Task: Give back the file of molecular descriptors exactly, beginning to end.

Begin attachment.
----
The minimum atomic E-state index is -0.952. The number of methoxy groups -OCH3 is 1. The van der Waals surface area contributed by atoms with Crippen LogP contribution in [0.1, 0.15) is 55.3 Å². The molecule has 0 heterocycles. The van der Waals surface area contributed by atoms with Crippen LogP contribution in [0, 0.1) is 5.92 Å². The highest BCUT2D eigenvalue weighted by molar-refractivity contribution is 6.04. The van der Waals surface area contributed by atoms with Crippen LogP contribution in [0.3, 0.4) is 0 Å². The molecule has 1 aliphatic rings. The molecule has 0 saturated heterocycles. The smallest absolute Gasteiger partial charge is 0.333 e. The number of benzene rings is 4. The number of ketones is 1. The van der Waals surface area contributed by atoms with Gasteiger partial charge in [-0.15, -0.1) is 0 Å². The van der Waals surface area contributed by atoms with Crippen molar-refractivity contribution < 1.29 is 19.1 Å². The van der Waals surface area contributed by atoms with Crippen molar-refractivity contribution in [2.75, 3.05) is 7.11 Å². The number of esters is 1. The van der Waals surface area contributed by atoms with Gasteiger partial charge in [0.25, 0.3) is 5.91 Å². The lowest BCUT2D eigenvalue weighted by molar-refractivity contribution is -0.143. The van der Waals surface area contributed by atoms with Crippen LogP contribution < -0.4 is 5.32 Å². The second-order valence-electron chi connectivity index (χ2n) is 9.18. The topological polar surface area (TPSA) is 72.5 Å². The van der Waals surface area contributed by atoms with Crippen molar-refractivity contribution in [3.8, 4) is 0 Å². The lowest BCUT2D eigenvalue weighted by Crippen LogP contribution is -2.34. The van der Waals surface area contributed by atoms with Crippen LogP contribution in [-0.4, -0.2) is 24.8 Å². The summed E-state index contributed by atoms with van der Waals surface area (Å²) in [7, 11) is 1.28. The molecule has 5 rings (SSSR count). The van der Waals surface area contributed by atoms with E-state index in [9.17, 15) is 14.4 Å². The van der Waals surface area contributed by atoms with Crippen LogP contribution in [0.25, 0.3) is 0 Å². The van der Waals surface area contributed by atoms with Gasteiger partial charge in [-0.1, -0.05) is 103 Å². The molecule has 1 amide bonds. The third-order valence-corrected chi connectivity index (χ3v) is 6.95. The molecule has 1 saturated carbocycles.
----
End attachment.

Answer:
The minimum atomic E-state index is -0.952. The number of methoxy groups -OCH3 is 1. The van der Waals surface area contributed by atoms with Crippen LogP contribution in [0.1, 0.15) is 55.3 Å². The molecule has 0 heterocycles. The van der Waals surface area contributed by atoms with Crippen LogP contribution in [0, 0.1) is 5.92 Å². The highest BCUT2D eigenvalue weighted by molar-refractivity contribution is 6.04. The van der Waals surface area contributed by atoms with Crippen LogP contribution in [0.3, 0.4) is 0 Å². The molecule has 1 aliphatic rings. The molecule has 0 saturated heterocycles. The smallest absolute Gasteiger partial charge is 0.333 e. The number of benzene rings is 4. The number of ketones is 1. The van der Waals surface area contributed by atoms with Gasteiger partial charge in [-0.15, -0.1) is 0 Å². The van der Waals surface area contributed by atoms with Crippen molar-refractivity contribution < 1.29 is 19.1 Å². The van der Waals surface area contributed by atoms with Crippen molar-refractivity contribution in [2.75, 3.05) is 7.11 Å². The number of esters is 1. The van der Waals surface area contributed by atoms with Gasteiger partial charge in [0.25, 0.3) is 5.91 Å². The lowest BCUT2D eigenvalue weighted by molar-refractivity contribution is -0.143. The van der Waals surface area contributed by atoms with Crippen LogP contribution < -0.4 is 5.32 Å². The second-order valence-electron chi connectivity index (χ2n) is 9.18. The topological polar surface area (TPSA) is 72.5 Å². The van der Waals surface area contributed by atoms with Crippen molar-refractivity contribution in [3.8, 4) is 0 Å². The lowest BCUT2D eigenvalue weighted by Crippen LogP contribution is -2.34. The van der Waals surface area contributed by atoms with Crippen LogP contribution in [-0.4, -0.2) is 24.8 Å². The summed E-state index contributed by atoms with van der Waals surface area (Å²) in [7, 11) is 1.28. The molecule has 5 rings (SSSR count). The van der Waals surface area contributed by atoms with E-state index in [9.17, 15) is 14.4 Å². The van der Waals surface area contributed by atoms with Crippen LogP contribution in [0.25, 0.3) is 0 Å². The van der Waals surface area contributed by atoms with Gasteiger partial charge in [-0.1, -0.05) is 103 Å². The molecule has 1 amide bonds. The third-order valence-corrected chi connectivity index (χ3v) is 6.95. The molecule has 1 saturated carbocycles.